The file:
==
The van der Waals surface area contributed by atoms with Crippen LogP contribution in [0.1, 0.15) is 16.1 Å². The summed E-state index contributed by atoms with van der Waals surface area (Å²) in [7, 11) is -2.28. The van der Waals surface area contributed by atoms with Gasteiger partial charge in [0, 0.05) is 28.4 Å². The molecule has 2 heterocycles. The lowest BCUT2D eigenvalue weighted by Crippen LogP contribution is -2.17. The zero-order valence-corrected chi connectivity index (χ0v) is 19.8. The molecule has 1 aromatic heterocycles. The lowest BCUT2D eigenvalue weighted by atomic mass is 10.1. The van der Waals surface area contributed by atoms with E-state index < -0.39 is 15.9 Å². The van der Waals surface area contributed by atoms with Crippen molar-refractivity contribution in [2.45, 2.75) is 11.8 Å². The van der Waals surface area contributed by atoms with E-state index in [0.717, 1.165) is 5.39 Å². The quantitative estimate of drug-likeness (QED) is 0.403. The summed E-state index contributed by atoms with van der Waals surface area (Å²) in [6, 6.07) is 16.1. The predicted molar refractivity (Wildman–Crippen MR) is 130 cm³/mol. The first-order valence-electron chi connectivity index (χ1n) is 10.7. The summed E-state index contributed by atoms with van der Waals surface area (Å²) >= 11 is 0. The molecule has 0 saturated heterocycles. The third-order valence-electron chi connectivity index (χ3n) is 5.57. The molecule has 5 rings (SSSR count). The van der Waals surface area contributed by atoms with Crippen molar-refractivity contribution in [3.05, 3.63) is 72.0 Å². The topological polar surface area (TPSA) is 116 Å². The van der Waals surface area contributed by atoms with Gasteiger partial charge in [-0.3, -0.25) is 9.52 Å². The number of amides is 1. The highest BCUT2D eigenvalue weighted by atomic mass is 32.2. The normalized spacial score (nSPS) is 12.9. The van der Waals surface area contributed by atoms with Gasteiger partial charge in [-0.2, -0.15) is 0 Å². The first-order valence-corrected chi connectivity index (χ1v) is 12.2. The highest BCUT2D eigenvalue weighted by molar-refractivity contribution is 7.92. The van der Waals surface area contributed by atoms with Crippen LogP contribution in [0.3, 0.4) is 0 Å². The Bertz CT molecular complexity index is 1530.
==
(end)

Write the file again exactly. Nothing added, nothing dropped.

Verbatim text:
The van der Waals surface area contributed by atoms with Crippen LogP contribution in [0.1, 0.15) is 16.1 Å². The summed E-state index contributed by atoms with van der Waals surface area (Å²) in [7, 11) is -2.28. The van der Waals surface area contributed by atoms with Gasteiger partial charge in [0, 0.05) is 28.4 Å². The molecule has 2 heterocycles. The lowest BCUT2D eigenvalue weighted by Crippen LogP contribution is -2.17. The zero-order valence-corrected chi connectivity index (χ0v) is 19.8. The molecule has 1 aromatic heterocycles. The lowest BCUT2D eigenvalue weighted by atomic mass is 10.1. The van der Waals surface area contributed by atoms with E-state index < -0.39 is 15.9 Å². The van der Waals surface area contributed by atoms with Crippen molar-refractivity contribution in [2.45, 2.75) is 11.8 Å². The van der Waals surface area contributed by atoms with E-state index in [0.717, 1.165) is 5.39 Å². The quantitative estimate of drug-likeness (QED) is 0.403. The summed E-state index contributed by atoms with van der Waals surface area (Å²) in [6, 6.07) is 16.1. The predicted molar refractivity (Wildman–Crippen MR) is 130 cm³/mol. The first-order valence-electron chi connectivity index (χ1n) is 10.7. The summed E-state index contributed by atoms with van der Waals surface area (Å²) >= 11 is 0. The molecule has 0 saturated heterocycles. The third-order valence-electron chi connectivity index (χ3n) is 5.57. The molecule has 5 rings (SSSR count). The van der Waals surface area contributed by atoms with Crippen molar-refractivity contribution in [3.05, 3.63) is 72.0 Å². The topological polar surface area (TPSA) is 116 Å². The van der Waals surface area contributed by atoms with Gasteiger partial charge in [-0.3, -0.25) is 9.52 Å². The number of amides is 1. The highest BCUT2D eigenvalue weighted by atomic mass is 32.2. The normalized spacial score (nSPS) is 12.9. The van der Waals surface area contributed by atoms with Gasteiger partial charge in [-0.2, -0.15) is 0 Å². The first-order valence-corrected chi connectivity index (χ1v) is 12.2. The highest BCUT2D eigenvalue weighted by molar-refractivity contribution is 7.92. The van der Waals surface area contributed by atoms with Crippen LogP contribution in [0.3, 0.4) is 0 Å². The Bertz CT molecular complexity index is 1530.